This was my second time at an IABSE Symposium, and the first where I had time to sit back properly and take in as much of the conference as possible. The event was held in the Casino building on Venice Lido, an interesting venue with considerable historic charm, some of the rooms featuring unusual lighting, a copper ceiling, and wall mosaics.
The papers presented were widely varied in both quality and content. There were one or two where the engineering principles seemed surprisingly lightweight. Many of the papers were also quite esoteric, by academics for academics, and very few tackled the Symposium’s ostensible theme ("Large structures and infrastructures for environmentally constrained and urbanised areas").
The guest and keynote presentations were generally of high quality, but the conference format, which gave each speaker about 8-9 minutes for their presentation, actively discourages discussion and debate. Most of the best discussion took place over coffee or meals.
There were, however, moments when a greater level of interaction broke through. The design for the new Bundek Bridge in Zagreb (pictured, left) was presented, and it was difficult if not impossible to see how it actually stood up. It seemed to comprise an organic, curved gridshell frame suspending a highway deck, something that might work well as a building roof supported on all edges, but made little sense for a bridge spanning end-to-end. When this was queried (by the famous Swiss engineer Jürg Conzett, who wondered where the top flange of the lattice truss was), the speaker had no real answer, and I can’t find any in the full paper either. Conzett’s own Traversina Footbridge was presented in the same session, and offered the perfect counter-example, true structural art rather than a fantasy.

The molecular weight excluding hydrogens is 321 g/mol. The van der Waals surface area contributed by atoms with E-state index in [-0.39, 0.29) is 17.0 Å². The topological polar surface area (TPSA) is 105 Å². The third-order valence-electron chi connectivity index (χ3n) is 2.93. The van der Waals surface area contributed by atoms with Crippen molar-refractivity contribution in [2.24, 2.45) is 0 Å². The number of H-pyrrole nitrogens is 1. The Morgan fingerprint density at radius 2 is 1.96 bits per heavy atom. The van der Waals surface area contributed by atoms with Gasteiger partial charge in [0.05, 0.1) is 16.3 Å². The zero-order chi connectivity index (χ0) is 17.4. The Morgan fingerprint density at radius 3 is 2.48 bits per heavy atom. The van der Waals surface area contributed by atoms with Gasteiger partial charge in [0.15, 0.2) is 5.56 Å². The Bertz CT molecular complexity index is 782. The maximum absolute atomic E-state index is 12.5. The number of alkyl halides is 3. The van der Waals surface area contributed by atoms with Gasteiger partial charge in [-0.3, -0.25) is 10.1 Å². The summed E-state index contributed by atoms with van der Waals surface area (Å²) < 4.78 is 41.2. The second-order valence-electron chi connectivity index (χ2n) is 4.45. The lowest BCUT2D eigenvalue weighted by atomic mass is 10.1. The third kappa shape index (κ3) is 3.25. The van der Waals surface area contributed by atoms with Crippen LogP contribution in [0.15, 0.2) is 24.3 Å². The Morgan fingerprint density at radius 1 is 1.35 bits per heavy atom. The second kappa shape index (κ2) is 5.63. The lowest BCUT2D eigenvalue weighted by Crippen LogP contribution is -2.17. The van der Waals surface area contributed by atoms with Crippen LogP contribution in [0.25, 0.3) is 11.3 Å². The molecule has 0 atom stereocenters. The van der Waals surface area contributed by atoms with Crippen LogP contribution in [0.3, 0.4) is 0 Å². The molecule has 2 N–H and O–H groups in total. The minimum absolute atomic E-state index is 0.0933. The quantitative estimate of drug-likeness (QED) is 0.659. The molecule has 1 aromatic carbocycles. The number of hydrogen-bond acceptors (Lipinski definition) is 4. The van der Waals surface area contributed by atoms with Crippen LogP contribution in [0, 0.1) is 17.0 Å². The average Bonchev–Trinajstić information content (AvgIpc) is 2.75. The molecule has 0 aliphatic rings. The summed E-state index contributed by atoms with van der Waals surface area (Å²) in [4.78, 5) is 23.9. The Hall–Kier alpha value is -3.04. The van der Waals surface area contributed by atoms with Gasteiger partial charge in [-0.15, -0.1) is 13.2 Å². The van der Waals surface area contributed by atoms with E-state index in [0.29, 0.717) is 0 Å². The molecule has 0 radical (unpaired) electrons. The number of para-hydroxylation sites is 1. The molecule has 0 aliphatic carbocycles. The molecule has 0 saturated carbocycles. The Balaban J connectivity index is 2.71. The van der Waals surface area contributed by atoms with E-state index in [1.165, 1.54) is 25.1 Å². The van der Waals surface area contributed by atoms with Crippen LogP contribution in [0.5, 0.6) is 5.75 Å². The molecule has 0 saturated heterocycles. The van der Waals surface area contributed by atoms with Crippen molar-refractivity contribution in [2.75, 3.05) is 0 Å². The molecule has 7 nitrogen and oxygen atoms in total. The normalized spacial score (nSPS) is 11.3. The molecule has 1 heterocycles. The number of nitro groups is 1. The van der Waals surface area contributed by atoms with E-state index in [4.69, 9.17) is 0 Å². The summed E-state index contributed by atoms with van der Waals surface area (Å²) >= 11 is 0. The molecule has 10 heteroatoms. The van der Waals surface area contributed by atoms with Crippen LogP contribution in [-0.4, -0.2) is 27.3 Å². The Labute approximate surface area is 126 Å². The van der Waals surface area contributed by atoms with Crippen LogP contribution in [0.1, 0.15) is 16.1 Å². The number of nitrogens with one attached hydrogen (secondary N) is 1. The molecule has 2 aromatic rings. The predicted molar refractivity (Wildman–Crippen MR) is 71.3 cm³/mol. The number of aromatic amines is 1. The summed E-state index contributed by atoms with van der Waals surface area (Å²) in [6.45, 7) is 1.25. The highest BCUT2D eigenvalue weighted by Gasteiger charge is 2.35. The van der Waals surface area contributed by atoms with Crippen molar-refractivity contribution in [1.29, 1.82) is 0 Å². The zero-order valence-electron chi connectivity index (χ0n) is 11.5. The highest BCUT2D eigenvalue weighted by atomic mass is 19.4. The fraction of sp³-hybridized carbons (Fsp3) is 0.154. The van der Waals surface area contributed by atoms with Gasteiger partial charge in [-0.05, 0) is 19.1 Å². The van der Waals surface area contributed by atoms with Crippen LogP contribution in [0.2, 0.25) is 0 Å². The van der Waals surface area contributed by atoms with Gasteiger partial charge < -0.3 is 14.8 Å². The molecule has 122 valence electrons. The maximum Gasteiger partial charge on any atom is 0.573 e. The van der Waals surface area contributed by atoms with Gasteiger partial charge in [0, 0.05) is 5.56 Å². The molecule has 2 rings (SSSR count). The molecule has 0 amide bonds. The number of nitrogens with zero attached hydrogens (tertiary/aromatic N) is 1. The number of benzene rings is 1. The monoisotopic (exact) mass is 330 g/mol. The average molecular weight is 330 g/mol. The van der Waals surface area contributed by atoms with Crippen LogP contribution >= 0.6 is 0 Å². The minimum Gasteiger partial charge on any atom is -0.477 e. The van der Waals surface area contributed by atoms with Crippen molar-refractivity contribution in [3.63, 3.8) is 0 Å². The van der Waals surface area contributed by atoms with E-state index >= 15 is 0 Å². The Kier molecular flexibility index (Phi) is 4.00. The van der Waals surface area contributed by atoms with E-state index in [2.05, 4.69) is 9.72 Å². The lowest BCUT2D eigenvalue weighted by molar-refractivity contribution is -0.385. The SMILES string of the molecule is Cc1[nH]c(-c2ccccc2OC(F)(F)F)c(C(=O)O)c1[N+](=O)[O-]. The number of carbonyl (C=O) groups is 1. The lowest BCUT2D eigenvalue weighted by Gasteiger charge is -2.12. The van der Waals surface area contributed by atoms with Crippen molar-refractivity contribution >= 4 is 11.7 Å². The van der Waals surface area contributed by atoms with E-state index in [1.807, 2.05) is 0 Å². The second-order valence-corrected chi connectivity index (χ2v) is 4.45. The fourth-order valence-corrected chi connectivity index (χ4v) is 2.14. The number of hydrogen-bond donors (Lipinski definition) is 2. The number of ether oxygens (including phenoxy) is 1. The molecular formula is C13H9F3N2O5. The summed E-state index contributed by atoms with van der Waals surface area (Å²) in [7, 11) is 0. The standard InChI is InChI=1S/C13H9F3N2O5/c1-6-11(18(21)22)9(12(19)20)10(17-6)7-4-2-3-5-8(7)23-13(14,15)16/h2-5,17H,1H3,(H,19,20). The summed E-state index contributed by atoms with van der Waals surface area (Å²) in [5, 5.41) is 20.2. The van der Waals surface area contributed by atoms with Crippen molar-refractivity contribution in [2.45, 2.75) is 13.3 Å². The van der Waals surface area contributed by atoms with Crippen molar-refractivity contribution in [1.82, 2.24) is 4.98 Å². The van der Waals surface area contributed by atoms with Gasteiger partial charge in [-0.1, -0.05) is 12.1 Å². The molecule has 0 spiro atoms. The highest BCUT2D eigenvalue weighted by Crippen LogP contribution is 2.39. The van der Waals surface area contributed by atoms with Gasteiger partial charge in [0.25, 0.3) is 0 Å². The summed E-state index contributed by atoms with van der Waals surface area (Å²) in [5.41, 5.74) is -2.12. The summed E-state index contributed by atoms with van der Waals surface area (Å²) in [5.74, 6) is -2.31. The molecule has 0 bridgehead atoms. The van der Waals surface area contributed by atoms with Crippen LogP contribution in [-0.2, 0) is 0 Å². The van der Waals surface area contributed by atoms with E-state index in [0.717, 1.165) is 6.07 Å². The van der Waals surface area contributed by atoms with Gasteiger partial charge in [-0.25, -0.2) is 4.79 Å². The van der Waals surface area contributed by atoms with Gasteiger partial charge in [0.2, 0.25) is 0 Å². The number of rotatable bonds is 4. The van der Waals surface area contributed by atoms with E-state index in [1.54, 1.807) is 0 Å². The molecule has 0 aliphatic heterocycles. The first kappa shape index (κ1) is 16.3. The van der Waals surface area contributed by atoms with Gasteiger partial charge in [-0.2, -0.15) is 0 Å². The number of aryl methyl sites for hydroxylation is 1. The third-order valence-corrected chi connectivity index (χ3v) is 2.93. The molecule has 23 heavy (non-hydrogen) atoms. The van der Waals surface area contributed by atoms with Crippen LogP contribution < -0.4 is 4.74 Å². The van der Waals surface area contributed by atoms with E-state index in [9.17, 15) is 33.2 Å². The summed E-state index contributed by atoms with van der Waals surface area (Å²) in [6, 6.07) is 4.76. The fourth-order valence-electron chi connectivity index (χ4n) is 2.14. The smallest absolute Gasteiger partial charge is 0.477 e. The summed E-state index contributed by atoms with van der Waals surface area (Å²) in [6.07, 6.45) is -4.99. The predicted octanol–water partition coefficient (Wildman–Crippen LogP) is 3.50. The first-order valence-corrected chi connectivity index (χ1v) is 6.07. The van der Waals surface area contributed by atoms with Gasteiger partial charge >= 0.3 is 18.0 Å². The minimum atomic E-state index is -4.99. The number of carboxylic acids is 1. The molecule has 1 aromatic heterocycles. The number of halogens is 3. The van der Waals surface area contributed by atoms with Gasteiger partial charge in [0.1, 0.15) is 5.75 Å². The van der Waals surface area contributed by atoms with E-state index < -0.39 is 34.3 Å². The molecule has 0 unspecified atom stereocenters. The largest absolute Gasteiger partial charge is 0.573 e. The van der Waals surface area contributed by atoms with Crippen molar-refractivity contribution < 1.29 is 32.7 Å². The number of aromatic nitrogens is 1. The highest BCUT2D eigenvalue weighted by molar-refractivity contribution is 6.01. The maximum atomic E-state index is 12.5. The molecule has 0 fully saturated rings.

The Zagreb structure wasn’t the only example of a design where any engineering rationale had been submerged (drowned, even) by the architectural vision. One voice which clearly articulated the opposing view came in a paper "on the development of structural criticism through case studies", a topic dear to the heart of the Happy Pontist. The author, Ignacio Payá-Zaforteza, compared two large cable-stayed bridges in Spain, Calatrava’s Serreria Bridge (image courtesy of e.phelt on flickr), and Troyano’s Bridge over the Lérez River. The presenter took as his critical frame the criteria of David Billington: economy, efficiency and elegance, and unsurprisingly came out very much against the Calatrava design, which has as its major sin the use of a 155m main span to cross a redundant river bed, something more readily achieved with a multi-span viaduct.
While I’m all in favour of more open criticism of structural design, this paper veered too close to the puritan orthodoxy for my taste, citing with approval Schlaich and Menn’s contentions that an appropriate price premium for a more attractive bridge is of the order of 5-20%, and absolutely never more than 50%. This sort of dogma ignores the fact that bridges (and even giant sculptures disguised as bridges) have a value too, not just a cost.
Among the many other papers, one that stood out was Yoshiaki Kubota’s "Systematization of structures and forms of truss systems", which presented an elegant framework showing how five basic transformations can be used to generate the geometry of most or all known truss systems, as well as many more types not already known (just one of the transformation diagrams is pictured here). This formed part of a wider framework emphasising the continuity between the traditionally separate bridge forms of beam, truss, arch and suspension bridge.
With a total of 378 papers included in the conference proceedings, it's impossible here to do more than scratch the surface. As with any conference, there was as much value in the opportunity to "network" than in the technical material presented. In Venice, that also mean the opportunity to explore and enjoy the city itself, including both the bridges already featured here and the Pier Luigi Nervi exhibition previously mentioned.
The next IABSE Symposium is in London, in September 2011, which should be particularly interesting as it is being jointly organized with the International Association for Shell and Spatial Structures (IASS).